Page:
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Water 2016, 8(12), 600; doi:10.3390/w8120600

Indicator and Pathogen Removal by Low Impact Development Best Management Practices

1
Orange County Environmental Resources, Orange, CA 92865, USA
2
Southern California Coastal Water Research Project, Costa Mesa, CA 92626, USA
3
Department of Civil and Environmental Engineering, University of California, Irvine, CA 92697, USA
4
Department of Civil and Environmental Engineering, Stanford University, Stanford, CA 94305, USA
*
Authors to whom correspondence should be addressed.
Academic Editor: Miklas Scholz
Received: 25 October 2016 / Revised: 9 December 2016 / Accepted: 10 December 2016 / Published: 16 December 2016
(This article belongs to the Special Issue Pathogens in Water)
View Full-Text   |   Download PDF [2931 KB, uploaded 19 December 2016]   |  

Abstract

Microbial contamination in urban stormwater is one of the most widespread and challenging water quality issues in developed countries. Low impact development (LID) best management practices (BMPs) restore pre-urban hydrology by treating and/or harvesting urban runoff and stormwater, and can be designed to remove many contaminants including pathogens. One particular type of LID BMP, stormwater biofilters (i.e., vegetated media filters, also known as bioinfiltration, bioretention, or rain gardens), is becoming increasingly popular in urban environments due to its multiple co-benefits (e.g., improved hydrology, water quality, local climate and aesthetics). However, increased understanding of the factors influencing microbial removal in biofilters is needed to effectively design and implement biofilters for microbial water quality improvement. This paper aims to provide a holistic view of microbial removal in biofilter systems, and reviews the effects of various design choices such as filter media, vegetation, infauna, submerged zones, and hydraulic retention time on microbial removal. Limitations in current knowledge and recommendations for future research are also discussed. View Full-Text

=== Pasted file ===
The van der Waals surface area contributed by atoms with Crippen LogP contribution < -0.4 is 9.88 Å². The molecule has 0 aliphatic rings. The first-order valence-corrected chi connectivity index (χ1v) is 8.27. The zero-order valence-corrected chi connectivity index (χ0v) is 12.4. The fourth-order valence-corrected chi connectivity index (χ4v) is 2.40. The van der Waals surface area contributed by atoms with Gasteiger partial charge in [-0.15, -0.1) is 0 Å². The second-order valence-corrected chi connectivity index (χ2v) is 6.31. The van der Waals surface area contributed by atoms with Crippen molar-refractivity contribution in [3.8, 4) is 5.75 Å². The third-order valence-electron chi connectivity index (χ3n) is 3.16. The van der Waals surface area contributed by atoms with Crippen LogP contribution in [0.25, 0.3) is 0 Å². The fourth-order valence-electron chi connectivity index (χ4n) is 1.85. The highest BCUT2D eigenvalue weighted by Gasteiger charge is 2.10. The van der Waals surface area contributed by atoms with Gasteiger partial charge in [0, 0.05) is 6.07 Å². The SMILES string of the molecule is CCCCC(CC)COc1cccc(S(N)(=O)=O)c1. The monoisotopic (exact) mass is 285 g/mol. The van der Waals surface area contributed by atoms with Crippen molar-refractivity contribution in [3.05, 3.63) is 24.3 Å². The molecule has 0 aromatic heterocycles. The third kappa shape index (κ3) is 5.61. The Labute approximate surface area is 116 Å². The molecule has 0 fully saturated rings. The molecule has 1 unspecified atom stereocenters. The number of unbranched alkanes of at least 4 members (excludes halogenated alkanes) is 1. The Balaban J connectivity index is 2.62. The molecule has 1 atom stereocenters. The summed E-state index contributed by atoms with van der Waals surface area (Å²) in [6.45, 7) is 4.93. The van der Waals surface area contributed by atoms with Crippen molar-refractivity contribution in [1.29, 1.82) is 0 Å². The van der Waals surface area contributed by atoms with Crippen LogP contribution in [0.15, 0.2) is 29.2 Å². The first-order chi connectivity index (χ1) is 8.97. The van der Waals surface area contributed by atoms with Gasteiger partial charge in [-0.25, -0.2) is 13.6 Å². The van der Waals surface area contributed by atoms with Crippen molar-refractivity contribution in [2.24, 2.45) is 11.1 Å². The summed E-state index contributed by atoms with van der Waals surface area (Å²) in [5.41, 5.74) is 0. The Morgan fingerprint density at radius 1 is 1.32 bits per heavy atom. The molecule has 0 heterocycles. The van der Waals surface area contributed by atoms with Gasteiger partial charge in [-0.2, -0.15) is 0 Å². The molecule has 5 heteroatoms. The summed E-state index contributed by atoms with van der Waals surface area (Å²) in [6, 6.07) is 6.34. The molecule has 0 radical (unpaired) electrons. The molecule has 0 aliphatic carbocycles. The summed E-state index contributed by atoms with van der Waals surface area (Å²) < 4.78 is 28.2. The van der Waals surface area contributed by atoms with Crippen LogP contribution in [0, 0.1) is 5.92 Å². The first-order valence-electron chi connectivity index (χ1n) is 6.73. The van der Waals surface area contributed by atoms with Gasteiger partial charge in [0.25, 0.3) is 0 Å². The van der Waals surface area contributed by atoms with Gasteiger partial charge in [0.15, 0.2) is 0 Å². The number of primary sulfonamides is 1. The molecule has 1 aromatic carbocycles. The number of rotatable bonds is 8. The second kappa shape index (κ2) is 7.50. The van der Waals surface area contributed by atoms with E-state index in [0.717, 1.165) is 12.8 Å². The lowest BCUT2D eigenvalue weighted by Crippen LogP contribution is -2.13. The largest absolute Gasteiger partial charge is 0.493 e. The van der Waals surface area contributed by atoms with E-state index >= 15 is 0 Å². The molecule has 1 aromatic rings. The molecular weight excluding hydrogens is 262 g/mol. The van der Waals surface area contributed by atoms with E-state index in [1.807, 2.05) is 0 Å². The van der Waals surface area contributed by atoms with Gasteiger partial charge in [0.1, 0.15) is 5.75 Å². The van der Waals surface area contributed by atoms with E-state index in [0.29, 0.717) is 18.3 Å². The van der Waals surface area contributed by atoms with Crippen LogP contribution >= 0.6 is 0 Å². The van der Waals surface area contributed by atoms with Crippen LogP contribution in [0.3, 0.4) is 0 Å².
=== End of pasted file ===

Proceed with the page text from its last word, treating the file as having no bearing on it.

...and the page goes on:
Keywords: biofilter; recreational water quality; indicator bacteria; pathogen; stormwater; urban runoff biofilter; recreational water quality; indicator bacteria; pathogen; stormwater; urban runoff
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This is an open access article distributed under the Creative Commons Attribution License which permits unrestricted use, distribution, and reproduction in any medium, provided the original work is properly cited. (CC BY 4.0).

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MDPI and ACS Style

Peng, J.; Cao, Y.; Rippy, M.A.; Afrooz, A.R.M.N.; Grant, S.B. Indicator and Pathogen Removal by Low Impact Development Best Management Practices. Water 2016, 8, 600.

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